Summer '15 is going to include the GA release of Custom Metadata Types. See Introducing custom metadata types: the app configuration engine for Force.com

Are Custom Metadata Types intended as a complete replacement for Custom Settings?

I gather from the article linked above that the big advantage to Custom Metadata Types is that a baseline collection of metadata records can also be deployed in packages.

Are there other advantages? Such as support for lookup relationships or protected values that can only be accessed my code within the managed package? Is there such a thing as hierarchy custom metadata types?

Are there advantages to using Custom Metadata Types with respect to limits? In particular SOQL limits?

See also: How to use custom metadata types to save years of development on app configurations

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    I think the custom settings will still stay and the main purpose will be the hierarchy access. The custom metadata types will replace the list custom settings. You mentioned the biggest advantage, you can deploy them and package them. In regards to SOQL, it won't count towards the limits as it's cached metadata. May 3, 2015 at 23:50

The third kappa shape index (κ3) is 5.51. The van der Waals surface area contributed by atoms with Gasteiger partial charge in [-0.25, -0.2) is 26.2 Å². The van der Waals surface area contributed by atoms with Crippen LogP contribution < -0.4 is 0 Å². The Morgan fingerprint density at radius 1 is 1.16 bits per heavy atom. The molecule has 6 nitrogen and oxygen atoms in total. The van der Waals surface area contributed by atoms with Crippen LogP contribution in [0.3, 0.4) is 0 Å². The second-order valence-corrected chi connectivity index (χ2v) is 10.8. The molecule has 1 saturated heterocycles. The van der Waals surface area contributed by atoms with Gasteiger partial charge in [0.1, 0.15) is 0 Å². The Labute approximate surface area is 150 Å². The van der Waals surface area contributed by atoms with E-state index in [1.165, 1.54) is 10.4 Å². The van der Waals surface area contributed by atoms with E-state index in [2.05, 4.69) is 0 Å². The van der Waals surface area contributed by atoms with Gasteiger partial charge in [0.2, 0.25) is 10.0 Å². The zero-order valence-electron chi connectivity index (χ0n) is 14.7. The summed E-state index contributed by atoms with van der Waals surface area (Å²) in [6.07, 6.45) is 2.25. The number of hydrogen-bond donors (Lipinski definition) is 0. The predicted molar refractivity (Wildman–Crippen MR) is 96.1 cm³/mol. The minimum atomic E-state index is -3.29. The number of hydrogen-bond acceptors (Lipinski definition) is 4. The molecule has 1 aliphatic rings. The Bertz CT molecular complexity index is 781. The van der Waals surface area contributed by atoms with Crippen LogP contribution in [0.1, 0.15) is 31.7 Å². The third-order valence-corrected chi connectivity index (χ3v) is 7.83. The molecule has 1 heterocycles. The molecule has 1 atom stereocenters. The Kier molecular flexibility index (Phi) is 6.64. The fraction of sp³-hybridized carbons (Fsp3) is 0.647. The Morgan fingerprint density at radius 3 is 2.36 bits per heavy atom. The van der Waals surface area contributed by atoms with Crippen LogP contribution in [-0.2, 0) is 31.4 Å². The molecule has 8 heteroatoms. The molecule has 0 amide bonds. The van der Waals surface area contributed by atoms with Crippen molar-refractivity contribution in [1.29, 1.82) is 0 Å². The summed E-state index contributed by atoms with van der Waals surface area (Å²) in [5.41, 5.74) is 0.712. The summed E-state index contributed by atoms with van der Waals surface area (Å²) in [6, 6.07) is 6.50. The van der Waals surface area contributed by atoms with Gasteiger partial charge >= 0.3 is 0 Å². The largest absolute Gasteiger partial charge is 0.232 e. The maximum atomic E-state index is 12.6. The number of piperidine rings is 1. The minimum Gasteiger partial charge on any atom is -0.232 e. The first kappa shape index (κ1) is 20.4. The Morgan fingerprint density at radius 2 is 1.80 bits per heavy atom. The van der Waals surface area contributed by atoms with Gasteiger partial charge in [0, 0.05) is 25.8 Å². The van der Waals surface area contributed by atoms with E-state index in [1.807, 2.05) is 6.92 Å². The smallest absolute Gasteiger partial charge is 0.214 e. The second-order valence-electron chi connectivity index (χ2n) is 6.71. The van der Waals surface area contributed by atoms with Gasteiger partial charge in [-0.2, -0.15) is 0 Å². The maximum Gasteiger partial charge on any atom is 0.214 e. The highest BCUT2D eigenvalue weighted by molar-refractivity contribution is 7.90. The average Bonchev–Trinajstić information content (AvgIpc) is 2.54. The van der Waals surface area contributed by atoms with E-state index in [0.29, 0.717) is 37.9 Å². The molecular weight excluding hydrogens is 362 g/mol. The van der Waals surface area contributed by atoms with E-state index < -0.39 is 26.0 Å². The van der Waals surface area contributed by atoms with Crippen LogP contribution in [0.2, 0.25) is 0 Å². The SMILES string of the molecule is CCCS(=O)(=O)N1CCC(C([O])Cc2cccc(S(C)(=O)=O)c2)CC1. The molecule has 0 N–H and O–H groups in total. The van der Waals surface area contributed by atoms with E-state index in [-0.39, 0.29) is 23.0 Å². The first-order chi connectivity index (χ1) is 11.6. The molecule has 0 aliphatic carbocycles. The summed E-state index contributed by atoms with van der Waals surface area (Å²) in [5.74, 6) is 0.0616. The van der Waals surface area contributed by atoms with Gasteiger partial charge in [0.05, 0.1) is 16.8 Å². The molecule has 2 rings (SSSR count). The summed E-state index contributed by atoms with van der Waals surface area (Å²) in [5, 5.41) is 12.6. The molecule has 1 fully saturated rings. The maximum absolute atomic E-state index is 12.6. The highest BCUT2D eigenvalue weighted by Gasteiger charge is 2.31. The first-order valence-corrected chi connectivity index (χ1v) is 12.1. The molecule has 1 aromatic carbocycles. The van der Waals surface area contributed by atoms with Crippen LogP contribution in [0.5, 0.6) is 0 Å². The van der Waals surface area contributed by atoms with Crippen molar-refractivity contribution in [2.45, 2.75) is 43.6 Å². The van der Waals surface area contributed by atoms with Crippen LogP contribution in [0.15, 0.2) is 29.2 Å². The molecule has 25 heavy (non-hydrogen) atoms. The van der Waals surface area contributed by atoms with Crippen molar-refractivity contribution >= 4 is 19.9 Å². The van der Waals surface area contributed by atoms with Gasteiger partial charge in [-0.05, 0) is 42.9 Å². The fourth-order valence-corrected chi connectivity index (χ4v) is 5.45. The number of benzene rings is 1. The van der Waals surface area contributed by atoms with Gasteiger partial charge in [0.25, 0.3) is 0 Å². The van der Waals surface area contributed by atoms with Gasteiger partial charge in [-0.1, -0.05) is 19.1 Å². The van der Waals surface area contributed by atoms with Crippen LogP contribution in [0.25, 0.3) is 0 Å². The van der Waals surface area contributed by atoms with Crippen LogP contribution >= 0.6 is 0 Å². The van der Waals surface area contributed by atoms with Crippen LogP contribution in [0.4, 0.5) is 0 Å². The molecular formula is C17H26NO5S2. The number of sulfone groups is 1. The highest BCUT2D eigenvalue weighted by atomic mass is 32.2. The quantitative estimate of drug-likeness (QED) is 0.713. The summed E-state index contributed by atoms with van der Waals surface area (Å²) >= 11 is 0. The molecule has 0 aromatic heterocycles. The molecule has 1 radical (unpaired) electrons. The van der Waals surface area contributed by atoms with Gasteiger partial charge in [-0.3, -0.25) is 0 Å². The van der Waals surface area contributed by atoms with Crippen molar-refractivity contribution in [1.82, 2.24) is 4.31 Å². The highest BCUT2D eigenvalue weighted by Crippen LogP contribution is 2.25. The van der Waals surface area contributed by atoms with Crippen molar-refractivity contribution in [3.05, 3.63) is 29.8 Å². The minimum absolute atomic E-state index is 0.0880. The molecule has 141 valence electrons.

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    @Daniel - I agree that this feature (at least for now) appears to be a bit of a head-scratcher. If instead we just had the ability to deploy data as part of a package, including Custom Setting and Custom Object rows, that would appear to do almost everything that this new feature offers. I have to wonder whether is some future roadmap around custom metadata that makes it more meaningful than just basically ListCustomSettings++. I also think that "Apex Tests see all records without SeeAllData" could cause problems for config-dependent tests.
    – jkraybill
    May 4, 2015 at 1:01
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    Here's another article that sheds some light on it: developer.salesforce.com/blogs/engineering/2015/05/…. Biggest thing looks like you can protect some settings. I think I saw that lookup relationships are coming to custom metadata types. Right now there is no custom UI for entering or updating records - that's a huge hole. May 4, 2015 at 4:22